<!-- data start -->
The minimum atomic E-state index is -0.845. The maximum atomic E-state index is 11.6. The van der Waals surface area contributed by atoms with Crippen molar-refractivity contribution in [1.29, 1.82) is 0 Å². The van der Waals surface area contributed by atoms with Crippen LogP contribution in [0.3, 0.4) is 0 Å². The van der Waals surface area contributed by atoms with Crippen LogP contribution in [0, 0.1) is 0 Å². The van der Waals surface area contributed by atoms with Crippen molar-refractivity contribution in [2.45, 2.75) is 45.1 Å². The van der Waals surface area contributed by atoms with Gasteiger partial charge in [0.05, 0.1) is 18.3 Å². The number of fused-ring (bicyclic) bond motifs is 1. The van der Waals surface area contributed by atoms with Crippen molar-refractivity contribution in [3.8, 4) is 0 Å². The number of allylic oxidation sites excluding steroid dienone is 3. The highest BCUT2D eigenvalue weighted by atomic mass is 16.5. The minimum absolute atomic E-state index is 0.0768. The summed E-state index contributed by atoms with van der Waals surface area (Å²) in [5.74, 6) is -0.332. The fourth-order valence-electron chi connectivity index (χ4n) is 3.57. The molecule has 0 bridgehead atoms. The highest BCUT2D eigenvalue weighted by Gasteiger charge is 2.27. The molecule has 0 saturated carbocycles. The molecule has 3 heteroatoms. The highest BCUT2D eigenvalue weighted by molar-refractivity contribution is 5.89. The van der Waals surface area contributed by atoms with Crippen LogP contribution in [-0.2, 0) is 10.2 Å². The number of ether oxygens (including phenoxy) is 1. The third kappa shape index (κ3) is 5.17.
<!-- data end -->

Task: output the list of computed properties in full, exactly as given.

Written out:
The minimum atomic E-state index is -0.845. The maximum atomic E-state index is 11.6. The van der Waals surface area contributed by atoms with Crippen molar-refractivity contribution in [1.29, 1.82) is 0 Å². The van der Waals surface area contributed by atoms with Crippen LogP contribution in [0.3, 0.4) is 0 Å². The van der Waals surface area contributed by atoms with Crippen LogP contribution in [0, 0.1) is 0 Å². The van der Waals surface area contributed by atoms with Crippen molar-refractivity contribution in [2.45, 2.75) is 45.1 Å². The van der Waals surface area contributed by atoms with Gasteiger partial charge in [0.05, 0.1) is 18.3 Å². The number of fused-ring (bicyclic) bond motifs is 1. The van der Waals surface area contributed by atoms with Crippen molar-refractivity contribution in [3.8, 4) is 0 Å². The number of allylic oxidation sites excluding steroid dienone is 3. The highest BCUT2D eigenvalue weighted by atomic mass is 16.5. The minimum absolute atomic E-state index is 0.0768. The summed E-state index contributed by atoms with van der Waals surface area (Å²) in [5.74, 6) is -0.332. The fourth-order valence-electron chi connectivity index (χ4n) is 3.57. The molecule has 0 bridgehead atoms. The highest BCUT2D eigenvalue weighted by Gasteiger charge is 2.27. The molecule has 0 saturated carbocycles. The molecule has 3 heteroatoms. The highest BCUT2D eigenvalue weighted by molar-refractivity contribution is 5.89. The van der Waals surface area contributed by atoms with Crippen LogP contribution in [-0.2, 0) is 10.2 Å². The number of ether oxygens (including phenoxy) is 1. The third kappa shape index (κ3) is 5.17.